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Geneseo deal nearly done for land, turbines 

Geneseo hopes to complete a land purchase by Thursday that will enable it to put up two wind turbines south of Interstate 80.

Mayor Pat Eberhardt said the city is putting final touches on a contract with Robert Bestor and his nephew, William, for the purchase of 26.69 acres south and east of the former Kentucky Fried Chicken.

He said the purchase will be from Bestor Brothers Limited Partnership at a cost of $467,000, or $17,500 an acre.

Mayor Eberhardt said city economic development director Ken Schloemer worked with Robert Bestor on the agreement. Mr. Bestor, and his late brother, Stanley, operated several businesses and farming operations in the Geneseo area through the decades.

‘We had been in business since 1947,’ Mr. Bestor said, adding that he gave the city a good price on the land. ‘I wish them the best.’

In addition to putting 1.5 megawatt wind turbines on the land, the city will develop the excess land as a business and industrial park.

‘That opens up the land south of the interstate,’ Mayor Eberhardt said. ‘It has been stagnant. This will be an opportunity for the city to grow to the south. We’re open to anything.’

‘It’s a good opportunity,’ said Ald. Ed Deener, 1st Ward. ‘The land has frontage to the interstate. Whatever business is built there will be highly visible.’

Ald. Keven Peterson, 4th Ward, said it has always been the city’s dream to have a piece of property contiguous to Interstate 80 for an industrial park. And, he said, the wind turbines will be sort of a landmark that people can identify Geneseo with.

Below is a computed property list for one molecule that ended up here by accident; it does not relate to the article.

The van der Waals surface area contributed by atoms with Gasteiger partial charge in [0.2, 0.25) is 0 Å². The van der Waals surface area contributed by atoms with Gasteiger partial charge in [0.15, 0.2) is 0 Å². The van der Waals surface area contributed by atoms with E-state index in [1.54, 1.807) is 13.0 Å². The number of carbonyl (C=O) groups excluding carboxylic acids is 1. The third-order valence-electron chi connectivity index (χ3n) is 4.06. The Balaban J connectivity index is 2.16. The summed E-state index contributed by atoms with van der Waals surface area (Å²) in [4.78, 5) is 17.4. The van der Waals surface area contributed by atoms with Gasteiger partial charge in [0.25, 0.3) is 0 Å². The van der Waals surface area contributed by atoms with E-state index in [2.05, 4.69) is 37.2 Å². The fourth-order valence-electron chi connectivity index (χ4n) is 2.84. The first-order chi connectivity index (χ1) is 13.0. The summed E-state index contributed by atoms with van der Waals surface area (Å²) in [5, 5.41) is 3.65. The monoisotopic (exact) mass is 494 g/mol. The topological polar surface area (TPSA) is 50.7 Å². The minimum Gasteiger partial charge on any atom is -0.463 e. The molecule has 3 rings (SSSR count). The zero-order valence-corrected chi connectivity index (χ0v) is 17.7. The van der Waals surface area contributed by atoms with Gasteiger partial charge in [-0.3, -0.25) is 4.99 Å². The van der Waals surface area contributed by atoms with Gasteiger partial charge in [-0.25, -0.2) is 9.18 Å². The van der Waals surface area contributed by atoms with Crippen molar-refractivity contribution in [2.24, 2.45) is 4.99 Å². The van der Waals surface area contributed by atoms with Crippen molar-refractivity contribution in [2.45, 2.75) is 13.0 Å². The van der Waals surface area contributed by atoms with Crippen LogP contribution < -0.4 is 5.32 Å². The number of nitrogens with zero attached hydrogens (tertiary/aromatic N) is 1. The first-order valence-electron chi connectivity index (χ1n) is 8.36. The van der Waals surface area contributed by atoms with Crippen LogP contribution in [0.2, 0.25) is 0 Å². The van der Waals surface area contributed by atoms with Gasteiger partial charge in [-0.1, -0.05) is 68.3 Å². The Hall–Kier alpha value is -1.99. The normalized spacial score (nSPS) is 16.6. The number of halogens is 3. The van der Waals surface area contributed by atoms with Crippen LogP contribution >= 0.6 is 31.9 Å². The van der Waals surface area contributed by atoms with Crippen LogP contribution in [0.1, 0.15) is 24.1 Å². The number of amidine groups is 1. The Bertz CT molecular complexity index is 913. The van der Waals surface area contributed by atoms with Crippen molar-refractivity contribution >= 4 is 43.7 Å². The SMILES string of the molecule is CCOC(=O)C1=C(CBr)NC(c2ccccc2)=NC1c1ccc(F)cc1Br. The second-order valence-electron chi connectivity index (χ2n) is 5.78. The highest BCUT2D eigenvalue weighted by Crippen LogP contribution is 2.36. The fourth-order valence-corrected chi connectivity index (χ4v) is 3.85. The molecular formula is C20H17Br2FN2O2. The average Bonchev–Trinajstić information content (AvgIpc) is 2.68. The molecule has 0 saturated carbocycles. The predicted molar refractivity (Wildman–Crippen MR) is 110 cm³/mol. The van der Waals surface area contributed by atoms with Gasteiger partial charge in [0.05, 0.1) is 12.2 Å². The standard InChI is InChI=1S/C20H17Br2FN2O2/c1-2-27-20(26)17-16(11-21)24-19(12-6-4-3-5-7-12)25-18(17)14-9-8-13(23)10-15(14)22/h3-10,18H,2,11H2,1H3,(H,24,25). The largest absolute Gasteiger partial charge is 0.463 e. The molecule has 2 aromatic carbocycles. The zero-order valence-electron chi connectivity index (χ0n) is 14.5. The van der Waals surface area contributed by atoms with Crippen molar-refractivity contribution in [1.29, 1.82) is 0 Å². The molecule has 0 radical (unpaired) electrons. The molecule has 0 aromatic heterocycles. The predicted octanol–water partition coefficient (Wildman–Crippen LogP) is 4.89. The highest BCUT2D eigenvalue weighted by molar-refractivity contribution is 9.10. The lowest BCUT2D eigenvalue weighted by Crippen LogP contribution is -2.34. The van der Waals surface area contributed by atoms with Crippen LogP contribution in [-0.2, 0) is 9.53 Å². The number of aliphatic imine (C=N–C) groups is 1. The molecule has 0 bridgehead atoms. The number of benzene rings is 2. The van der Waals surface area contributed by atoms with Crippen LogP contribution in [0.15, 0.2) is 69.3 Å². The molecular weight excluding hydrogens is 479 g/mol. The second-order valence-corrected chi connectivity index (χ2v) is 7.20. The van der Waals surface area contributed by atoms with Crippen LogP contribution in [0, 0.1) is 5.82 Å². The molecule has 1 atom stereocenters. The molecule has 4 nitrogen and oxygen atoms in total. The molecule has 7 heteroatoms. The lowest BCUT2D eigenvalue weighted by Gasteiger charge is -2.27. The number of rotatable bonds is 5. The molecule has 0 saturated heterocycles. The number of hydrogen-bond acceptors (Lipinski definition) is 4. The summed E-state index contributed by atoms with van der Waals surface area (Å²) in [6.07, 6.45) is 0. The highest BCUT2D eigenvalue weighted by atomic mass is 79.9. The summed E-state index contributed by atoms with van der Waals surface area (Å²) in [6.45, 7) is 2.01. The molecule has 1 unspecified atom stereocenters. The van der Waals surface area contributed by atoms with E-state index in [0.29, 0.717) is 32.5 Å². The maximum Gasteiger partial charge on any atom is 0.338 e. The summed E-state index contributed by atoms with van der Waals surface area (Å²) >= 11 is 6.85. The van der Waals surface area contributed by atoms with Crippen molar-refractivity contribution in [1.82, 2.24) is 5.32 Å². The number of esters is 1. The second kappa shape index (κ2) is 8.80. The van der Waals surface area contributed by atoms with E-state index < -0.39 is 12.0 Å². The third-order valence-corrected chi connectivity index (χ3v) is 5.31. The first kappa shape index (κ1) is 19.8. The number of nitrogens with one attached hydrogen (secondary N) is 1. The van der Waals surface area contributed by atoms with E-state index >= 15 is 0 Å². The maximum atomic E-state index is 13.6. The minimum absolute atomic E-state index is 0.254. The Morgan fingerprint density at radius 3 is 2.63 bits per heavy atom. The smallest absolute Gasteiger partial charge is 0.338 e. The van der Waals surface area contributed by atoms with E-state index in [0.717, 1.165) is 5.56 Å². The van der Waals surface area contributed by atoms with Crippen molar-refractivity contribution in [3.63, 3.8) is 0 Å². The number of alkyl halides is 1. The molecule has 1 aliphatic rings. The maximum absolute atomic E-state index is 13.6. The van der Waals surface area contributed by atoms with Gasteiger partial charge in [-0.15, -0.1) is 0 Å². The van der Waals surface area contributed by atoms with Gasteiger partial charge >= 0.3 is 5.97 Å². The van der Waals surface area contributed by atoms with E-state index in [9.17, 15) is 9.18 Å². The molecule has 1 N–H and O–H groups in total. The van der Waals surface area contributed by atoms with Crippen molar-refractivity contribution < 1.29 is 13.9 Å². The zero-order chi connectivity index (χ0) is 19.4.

‘I think it would have been foolish not to act on this,’ Ald. Peterson said. ‘It’s the holy grail of industrial parks. The wind turbines will be another part of our energy portfolio.’

Earlier this year, the city was looking at leasing property for the turbines, something Ald. Linda Van Der Leest, 2nd Ward, had concerns about.

In addition, neighbors around the first proposed site west of the city were unhappy with the idea of a wind turbine near their properties.

City utilities manager Ken Stock said earlier this month work could start next spring on the turbines. He said the turbines could be in operation as soon as 2009.

By Stephen Elliott

Quad-Cities Online

29 October 2007

This article is the work of the source indicated. Any opinions expressed in it are not necessarily those of National Wind Watch.

The copyright of this article resides with the author or publisher indicated. As part of its noncommercial educational effort to present the environmental, social, scientific, and economic issues of large-scale wind power development to a global audience seeking such information, National Wind Watch endeavors to observe “fair use” as provided for in section 107 of U.S. Copyright Law and similar “fair dealing” provisions of the copyright laws of other nations. Send requests to excerpt, general inquiries, and comments via e-mail.

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